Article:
Before heading back to California, Shiloh Shahan was ready to take a leap of faith.
The 21-year-old, who was born in Templeton and has family in Atascadero, said he wanted to make the most of his last few days on the Hawaiian island of Kauai, where he had lived and worked for about a year and a half.
On Sept. 1, he and a friend decided to visit the breathtaking Wailua Falls just north of the town of Lihue. As he stood high above the water below, Shahan said he stopped to reflect about where his life would lead once he returned to the mainland.
And then he jumped.
“I decided, ‘I want to jump off of this,’ ” he said in a phone interview from Atascadero on Saturday. “I was at a really pivotal point in my life. Everything was changing, and it felt like the right thing to do.”
The “right thing to do” also was arguably a scary one.
His friend captured video of the jump, which has been viewed more than 70,000 times on YouTube.
In the video, Shahan gets a brief running start before propelling himself into the air and over the falls. He plummets for a couple of seconds before hitting the water. After a few moments, you can spot two tourists below swimming toward what appears to be Shahan’s limp, floating body.
The friend filming can be heard saying, “Wake up!”
Shahan said he lost consciousness when he hit the water, and the two tourists saved his life by pulling him to shore.
“I really want to give credit to them for my safety,” Shahan said. “Without them, I probably wouldn’t have been able to survive.”
Shahan said he suffered a concussion and tore some chest and back muscles, but was able to leave the area under his own power.
“I was still able to walk around. I was just stiff,” he said.
Wailua Falls tower either 80 or 173 feet above the water, depending on your source. (Believe it or not, there’s actually a rather wide disagreement over the height of the falls.)
Shahan said he didn’t think the drop was far enough to severely hurt him, and he read that other people had made the plunge and lived. He added that if he had used better technique — tucked arms and chin instead of flailing — he would have suffered fewer injuries. He said he’s jumped from cliffs that were about 60 feet high in the past.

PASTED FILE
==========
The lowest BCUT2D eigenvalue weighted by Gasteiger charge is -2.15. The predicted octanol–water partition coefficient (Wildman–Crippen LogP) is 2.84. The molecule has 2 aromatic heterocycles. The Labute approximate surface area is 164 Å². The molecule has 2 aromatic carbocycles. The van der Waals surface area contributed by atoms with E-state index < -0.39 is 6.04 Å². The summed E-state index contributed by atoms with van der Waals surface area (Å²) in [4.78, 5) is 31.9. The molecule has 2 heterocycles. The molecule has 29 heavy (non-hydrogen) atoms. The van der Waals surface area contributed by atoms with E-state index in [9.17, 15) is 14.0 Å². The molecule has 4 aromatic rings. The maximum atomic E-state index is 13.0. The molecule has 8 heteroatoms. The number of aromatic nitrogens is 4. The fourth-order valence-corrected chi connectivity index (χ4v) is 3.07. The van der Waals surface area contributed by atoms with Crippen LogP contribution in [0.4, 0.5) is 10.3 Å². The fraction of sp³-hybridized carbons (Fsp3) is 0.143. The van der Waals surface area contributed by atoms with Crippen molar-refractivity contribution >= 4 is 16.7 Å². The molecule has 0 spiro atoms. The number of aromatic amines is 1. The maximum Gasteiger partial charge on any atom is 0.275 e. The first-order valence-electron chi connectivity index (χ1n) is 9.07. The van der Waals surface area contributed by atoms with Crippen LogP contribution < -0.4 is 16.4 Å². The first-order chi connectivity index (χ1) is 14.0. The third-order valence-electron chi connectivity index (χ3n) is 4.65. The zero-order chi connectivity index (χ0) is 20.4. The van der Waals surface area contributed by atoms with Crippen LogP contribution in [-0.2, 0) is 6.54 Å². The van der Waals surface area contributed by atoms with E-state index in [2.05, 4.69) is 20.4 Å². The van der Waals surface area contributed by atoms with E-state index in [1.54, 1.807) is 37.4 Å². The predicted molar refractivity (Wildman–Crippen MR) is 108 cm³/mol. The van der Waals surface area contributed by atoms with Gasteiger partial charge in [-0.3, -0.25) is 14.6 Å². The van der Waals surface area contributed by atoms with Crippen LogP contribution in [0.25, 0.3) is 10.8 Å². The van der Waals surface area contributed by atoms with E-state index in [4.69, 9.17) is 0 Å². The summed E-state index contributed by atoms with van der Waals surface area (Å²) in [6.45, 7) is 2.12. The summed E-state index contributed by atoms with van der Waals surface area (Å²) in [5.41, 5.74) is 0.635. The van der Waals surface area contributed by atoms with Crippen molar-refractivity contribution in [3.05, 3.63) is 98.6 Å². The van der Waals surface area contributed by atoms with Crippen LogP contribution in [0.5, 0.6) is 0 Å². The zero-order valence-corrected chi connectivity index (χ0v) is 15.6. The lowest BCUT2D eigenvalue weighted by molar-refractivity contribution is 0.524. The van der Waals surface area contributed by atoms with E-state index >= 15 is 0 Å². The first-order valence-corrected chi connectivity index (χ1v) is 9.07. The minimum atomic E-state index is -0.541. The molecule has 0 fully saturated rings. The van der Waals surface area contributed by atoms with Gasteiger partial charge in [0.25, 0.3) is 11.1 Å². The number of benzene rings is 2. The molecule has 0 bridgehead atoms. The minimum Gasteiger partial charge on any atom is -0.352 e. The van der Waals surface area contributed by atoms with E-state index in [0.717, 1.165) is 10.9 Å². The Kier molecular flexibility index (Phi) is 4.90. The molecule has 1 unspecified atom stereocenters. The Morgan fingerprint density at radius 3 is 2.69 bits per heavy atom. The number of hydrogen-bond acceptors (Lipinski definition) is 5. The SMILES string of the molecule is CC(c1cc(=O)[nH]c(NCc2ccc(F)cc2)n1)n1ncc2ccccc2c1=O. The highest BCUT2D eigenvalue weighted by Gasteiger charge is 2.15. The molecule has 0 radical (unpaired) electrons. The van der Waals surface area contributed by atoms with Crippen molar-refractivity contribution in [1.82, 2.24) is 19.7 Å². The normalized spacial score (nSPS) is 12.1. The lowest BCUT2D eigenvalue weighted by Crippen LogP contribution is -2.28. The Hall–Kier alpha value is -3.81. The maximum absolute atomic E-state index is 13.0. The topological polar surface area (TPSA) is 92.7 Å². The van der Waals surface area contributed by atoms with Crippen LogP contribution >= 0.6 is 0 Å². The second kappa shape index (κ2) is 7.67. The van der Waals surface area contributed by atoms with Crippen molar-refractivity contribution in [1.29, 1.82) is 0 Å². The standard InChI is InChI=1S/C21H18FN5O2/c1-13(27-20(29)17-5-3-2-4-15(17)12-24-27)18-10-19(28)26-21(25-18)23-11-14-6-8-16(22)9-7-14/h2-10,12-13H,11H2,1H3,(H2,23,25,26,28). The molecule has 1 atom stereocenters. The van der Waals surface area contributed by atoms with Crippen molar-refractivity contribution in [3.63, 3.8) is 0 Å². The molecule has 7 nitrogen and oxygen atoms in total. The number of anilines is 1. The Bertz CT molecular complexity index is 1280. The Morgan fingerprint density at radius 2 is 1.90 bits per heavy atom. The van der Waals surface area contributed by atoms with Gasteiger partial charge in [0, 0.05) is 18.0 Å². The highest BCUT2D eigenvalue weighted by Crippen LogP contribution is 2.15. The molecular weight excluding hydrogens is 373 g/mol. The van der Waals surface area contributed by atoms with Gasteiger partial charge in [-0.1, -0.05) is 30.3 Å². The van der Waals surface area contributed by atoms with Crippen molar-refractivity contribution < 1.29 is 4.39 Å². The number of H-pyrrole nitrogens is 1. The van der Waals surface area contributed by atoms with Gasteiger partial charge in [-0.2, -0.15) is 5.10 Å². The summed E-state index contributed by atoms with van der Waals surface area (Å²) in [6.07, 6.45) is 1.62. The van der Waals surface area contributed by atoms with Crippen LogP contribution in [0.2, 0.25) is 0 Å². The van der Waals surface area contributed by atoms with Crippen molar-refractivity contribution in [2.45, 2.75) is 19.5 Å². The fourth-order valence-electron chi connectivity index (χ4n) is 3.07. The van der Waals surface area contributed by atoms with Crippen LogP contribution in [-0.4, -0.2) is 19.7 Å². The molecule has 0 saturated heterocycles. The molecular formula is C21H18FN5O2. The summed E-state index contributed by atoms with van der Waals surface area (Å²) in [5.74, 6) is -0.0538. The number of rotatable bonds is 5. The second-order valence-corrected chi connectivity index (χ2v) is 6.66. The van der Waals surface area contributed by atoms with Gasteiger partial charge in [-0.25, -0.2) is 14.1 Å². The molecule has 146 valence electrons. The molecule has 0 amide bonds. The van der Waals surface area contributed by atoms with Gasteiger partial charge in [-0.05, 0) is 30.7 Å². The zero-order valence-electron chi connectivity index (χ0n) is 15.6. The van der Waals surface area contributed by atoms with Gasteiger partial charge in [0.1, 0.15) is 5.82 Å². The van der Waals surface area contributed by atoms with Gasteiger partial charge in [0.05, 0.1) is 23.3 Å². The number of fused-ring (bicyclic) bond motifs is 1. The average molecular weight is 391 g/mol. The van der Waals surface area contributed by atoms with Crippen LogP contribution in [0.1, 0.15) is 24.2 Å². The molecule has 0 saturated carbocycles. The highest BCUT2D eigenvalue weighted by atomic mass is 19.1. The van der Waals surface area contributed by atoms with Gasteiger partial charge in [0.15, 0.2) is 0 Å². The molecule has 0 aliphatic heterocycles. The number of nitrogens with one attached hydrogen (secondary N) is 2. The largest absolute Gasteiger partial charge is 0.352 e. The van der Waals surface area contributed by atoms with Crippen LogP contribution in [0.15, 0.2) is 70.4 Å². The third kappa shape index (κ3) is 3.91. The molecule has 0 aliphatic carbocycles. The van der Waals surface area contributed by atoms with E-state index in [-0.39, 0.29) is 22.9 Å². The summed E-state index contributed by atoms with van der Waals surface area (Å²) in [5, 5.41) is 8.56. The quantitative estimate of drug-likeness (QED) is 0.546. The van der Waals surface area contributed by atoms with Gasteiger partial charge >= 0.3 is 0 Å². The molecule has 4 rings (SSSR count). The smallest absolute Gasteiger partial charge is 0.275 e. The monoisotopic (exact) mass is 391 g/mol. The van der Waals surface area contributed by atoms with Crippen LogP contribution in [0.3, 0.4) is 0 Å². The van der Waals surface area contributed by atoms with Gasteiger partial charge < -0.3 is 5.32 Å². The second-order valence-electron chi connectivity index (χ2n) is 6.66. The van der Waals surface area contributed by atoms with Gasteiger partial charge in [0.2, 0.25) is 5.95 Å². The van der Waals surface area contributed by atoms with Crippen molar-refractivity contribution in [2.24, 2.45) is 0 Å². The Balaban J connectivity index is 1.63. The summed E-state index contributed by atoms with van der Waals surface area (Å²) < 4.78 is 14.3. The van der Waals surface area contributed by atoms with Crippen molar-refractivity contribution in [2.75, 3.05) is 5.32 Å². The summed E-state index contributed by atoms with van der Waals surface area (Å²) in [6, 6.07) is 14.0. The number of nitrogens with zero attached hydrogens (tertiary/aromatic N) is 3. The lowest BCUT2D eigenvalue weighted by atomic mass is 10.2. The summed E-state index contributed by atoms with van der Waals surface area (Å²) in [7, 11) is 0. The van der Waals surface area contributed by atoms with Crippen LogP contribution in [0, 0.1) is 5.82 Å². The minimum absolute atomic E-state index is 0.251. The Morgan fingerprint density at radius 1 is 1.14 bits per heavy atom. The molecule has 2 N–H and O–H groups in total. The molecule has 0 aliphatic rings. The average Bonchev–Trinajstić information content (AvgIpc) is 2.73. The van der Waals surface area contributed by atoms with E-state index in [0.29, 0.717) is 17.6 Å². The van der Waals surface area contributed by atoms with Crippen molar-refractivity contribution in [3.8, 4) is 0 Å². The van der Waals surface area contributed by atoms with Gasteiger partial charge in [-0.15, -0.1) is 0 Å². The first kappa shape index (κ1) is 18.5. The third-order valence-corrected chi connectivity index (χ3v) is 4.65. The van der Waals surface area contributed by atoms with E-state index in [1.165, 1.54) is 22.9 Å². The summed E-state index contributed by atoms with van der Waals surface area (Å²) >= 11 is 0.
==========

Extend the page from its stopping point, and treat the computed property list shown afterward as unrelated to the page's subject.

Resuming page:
“If I had jumped correctly, I probably would have been fine,” Shahan said.
As he was leaving the area, Shahan said he spoke to paramedics and police who had been dispatched to the scene. He said a police officer asked him if he was trying to commit suicide.
“I told them, no, it was a calling,” Shahan said. “The cop asked me, ‘So it was something spiritual then?’ I said, ‘Yes. I didn’t mean to be disrespectful.’ ”
Some online commenters, however, were not amused by Shahan’s jump.
“As a rock climber I understand you completely my friend,” one commenter wrote, “but take it easy from now on and take calculated risks and don’t gamble your life like this again you got a whole life ahead of you.”
“You’re so lucky you didn’t die doing that,” another wrote. “Things like that is why spots for tourists get closed but even worse for us locals who don’t get to go anymore because someone has an accident or worse has to be a hero. You came out with some injuries and you’re lucky with just that. I hope you never do this again for your sake and for us locals who won’t be able to go next time someone decides to jump off wailua falls and isn’t so lucky.”
Another comment read, “You put the people at risk who had to swim out and get you, you incurred expense to the state, and now you are on here defending it and saying you would do it again. You wanted a viral video. Let’s just be honest.”
Shahan, however, reiterated that he meant no disrespect and that he actually never intended for so many people to see the video.
“It was never my plan for the jump to go viral,” he said. “It just put it on YouTube because it wouldn’t upload to Facebook, and I just wanted my friends and family to see it.”
Now that he’s back in California, Shahan said his plan was to pursue a dream he’s been concocting for several years: Raising funds and promoting plans to build educational amusement parks for children.
He said he’ll travel to Los Angeles and possibly Las Vegas to campaign for his idea, but he added he has no problem “going with the wind” in his next pursuit.